Apple TV+ Creatives Must Follow These 11 Secret ‘Security Directives’

Apple is renowned for its (over)protectiveness. From lowly members of the press (like this reporter) to the top CEOs in media, Apple will go to great lengths to ensure that its IP and other proprietary information remains… well, proprietary. This can be, to put it politely, frustrating.

Or, as Peter Biskind puts it in his new book “Pandora’s Box: How Guts, Guile, and Greed Upended TV,” Apple has a tendency toward “fetishizing secrecy.”

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Let’s briefly make a case for The Apple Way. As a $3 trillion company and the world’s largest by market cap, Apple clearly has very valuable secrets to keep close to its vest. Counterpoint: But still.

In his new book, Biskind (“Easy Riders, Raging Bulls: How the Sex-Drugs-and-Rock ‘N’ Roll Generation Saved Hollywood”) published what he called a “partial list” of the “securities directives” Apple distributed to creatives behind Apple TV+ content. IndieWire has been given exclusive permission to share the list, which we are told has been vetted for legal purposes.

Read the list (in horror?) below. Keeping with tradition, multiple spokespeople for Apple TV+ did not immediately respond to IndieWire’s request for comment on this story. Ah well, it’s The Apple Way.

Apple Park in Sunnyvale CA is the headquarters of Apple Computers.  This aerial taken on 08/16/2017 shows the finished structure and landscaping still in progress.  London architect Norman Foster is the designer of the project.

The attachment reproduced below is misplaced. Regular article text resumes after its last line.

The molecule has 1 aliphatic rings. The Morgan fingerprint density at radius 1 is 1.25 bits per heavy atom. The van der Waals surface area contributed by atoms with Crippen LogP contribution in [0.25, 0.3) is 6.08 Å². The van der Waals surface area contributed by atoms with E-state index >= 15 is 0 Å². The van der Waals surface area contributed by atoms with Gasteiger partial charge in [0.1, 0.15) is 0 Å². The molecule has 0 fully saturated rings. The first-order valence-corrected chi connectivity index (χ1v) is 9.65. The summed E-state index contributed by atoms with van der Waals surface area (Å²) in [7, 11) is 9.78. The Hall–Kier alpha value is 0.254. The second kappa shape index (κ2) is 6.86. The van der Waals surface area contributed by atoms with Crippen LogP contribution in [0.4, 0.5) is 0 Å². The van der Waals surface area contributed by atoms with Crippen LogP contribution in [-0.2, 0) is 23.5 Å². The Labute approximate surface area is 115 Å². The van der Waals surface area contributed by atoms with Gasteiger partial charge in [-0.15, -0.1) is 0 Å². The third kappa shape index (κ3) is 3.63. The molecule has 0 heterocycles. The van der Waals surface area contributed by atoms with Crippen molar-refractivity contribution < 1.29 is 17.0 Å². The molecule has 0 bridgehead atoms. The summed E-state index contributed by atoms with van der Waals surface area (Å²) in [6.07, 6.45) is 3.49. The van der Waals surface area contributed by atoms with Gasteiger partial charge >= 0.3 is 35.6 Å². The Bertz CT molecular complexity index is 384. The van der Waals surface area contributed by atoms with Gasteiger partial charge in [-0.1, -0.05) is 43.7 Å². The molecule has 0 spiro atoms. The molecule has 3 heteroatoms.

This 2017 aerial of Apple Park in Sunnyvale, California is about as close as you’ll ever get to Apple’s secrets.Getty Images
  1. Don’t share or discuss any aspect of the project with anyone who is not NDA’d and does not have a “business related need-to-know.”

  2. Do not blog, tweet or post any social media regarding your work on this project or the project itself.

  3. Your home office must be a fully enclosed private workspace with solid floors, ceilings, and floor-to-ceiling walls.

  4. Any doors and windows must be closed and locked at any time when you are not in the space or when you have sensitive materials out in the open.

  5. All windows must be obscured by frosting, tinting, or covered with closed blinds any time project information is visible.

  6. All device screens must be oriented away from door and window openings (i.e., only the back of the device is visible from outside the room).

  7. All pre-release materials and revelatory documentation such as scripts, etc. must be stored in a locking file cabinet, safe, or similar secure container when not actively in use.

  8. Pre-release materials and revelatory documentation must be within your positive control (i.e., direct visual observation). At no time will pre-release materials or revelatory documentation be left unattended outside a secure, lockable container. This includes meal and bathroom breaks.

  9. Undisclosed people (including family and friends) must not be allowed within your workspace any time revelatory information is exposed.

  10. Janitorial, maintenance personnel, or family members must not be allowed in your workspace unless and only when all device screens are locked and all sensitive material is secured within lockable containers.

  11. You must take responsibility for ensuring you do not dispose of materials in a way that exposes your work to the world. All documentation must be securely shredded using a crosscut paper shredder.

You have been warned. Biskind’s book can be purchased here.

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